Ukraine has pulled out of this year’s Eurovision Song Contest after three consecutive acts refused to represent the country following a row over an anti-Russian gagging-order.
Anna Korsun, known as Maruv, had been tipped to win the event in Tel Aviv in May after her song was overwhelmingly chosen in a public vote over the weekend.
Trouble started when the country’s national broadcaster, UA Suspilne Movlennya, gave the 27-year-old just 48 hours to cancel a planned appearance in St Petersburg and transfer the rights to the song she was due to perform at Eurovision from a Russian music label.
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“Breaches of contract would have incurred fines and compelled her to pay the cost of her own performances at Eurovision,” says the Daily Telegraph.
She claims she was less concerned by the cancellation of the concerts in Russia than clauses forbidding her from improvising on stage or talking to journalists without the broadcaster’s prior permission, arguing they would have made her a mouthpiece for Ukrainian propaganda.
“I am a musician, rather than a tool of the political stage,” she wrote in a statement announcing her withdrawal.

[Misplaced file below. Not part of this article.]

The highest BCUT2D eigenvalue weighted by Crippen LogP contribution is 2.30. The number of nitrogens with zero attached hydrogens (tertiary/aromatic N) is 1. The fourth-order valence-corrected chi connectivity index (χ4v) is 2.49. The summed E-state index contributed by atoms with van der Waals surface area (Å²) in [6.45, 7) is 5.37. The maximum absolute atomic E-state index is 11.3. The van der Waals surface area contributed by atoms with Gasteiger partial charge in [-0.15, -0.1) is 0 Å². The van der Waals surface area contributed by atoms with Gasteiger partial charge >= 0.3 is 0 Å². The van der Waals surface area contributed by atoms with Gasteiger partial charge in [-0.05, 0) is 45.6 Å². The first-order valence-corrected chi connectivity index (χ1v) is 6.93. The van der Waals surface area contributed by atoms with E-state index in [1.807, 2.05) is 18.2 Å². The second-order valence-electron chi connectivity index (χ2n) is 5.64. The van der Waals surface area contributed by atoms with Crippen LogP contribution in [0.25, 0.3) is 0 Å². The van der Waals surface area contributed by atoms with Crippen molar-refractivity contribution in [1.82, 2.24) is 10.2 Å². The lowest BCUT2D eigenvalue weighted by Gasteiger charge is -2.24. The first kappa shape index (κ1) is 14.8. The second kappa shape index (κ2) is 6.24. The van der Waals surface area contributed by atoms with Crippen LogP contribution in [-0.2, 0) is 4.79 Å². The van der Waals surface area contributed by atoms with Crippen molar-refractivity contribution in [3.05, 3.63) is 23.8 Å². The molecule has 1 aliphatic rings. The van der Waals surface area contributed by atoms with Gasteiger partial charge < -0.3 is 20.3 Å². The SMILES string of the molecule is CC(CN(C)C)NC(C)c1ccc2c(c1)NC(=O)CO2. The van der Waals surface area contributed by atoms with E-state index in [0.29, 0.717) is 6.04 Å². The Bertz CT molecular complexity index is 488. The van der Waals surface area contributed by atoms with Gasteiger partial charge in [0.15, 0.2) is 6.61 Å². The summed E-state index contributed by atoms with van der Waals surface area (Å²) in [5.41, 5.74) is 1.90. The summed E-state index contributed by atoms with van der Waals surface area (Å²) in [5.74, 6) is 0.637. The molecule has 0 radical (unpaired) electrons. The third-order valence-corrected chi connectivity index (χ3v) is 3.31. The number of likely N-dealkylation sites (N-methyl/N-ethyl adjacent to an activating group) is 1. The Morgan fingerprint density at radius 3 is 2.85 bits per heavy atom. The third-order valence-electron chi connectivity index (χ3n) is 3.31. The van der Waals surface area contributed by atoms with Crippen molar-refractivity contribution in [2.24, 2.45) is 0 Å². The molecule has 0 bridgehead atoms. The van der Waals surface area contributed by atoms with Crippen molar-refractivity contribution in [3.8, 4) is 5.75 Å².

Her response drew a sharp rebuke from the Ukrainian Culture Ministry, which said only “patriots who are aware of their responsibility” should be allowed to sing for Ukraine at the annual pop contest while “thousands of heroes are dying for Ukraine’s territorial integrity”.
Russia has been engaged in a brutal conflict in eastern Ukraine since the annexation of Crimea by Kremlin-backed forces in 2014.
It is believed to have cost the lives of more than 13,000 people and has also provoked a proxy culture war between Kiev and Moscow, with “artists with ties to Russia becoming more controversial in recent years”, says The Independent.
In a bid to get its entry back on track, the national broadcaster approached vocal harmony group Freedom Jazz, who came second in the public vote, and dance act Kazka, who placed third, both of whom rejected the offer to take Maruv's place.
Dr Paul Jordan, who earned a PhD with a dissertation on Ukraine's participation in Eurovision, told BBC News: “It’s a bit of a mess. They’ve gone from potentially winning the contest to probably not appearing on stage at all.”
Radio Free Europe says “it wouldn’t be the first time politics has reared its ugly head at Eurovision, despite the best efforts by the pop-music contest's organizers to keep it out”.
Ukraine hosted the competition in 2017 and barred Russia’s representative from entry.
“Ironically, the row could hand Russia victory in this year's contest,” says the BBC. “The country will be represented by homegrown superstar Sergey Lazarev, who took third place at Eurovision 2016, in a shock defeat to... Ukraine.”
“Losing was a very bitter pill to swallow for the Russians,” says Jordan, “but losing to Ukraine was even more unacceptable.”
"They're desperate to win and I think they're out for revenge. So my money's on Russia, without even hearing the song”.
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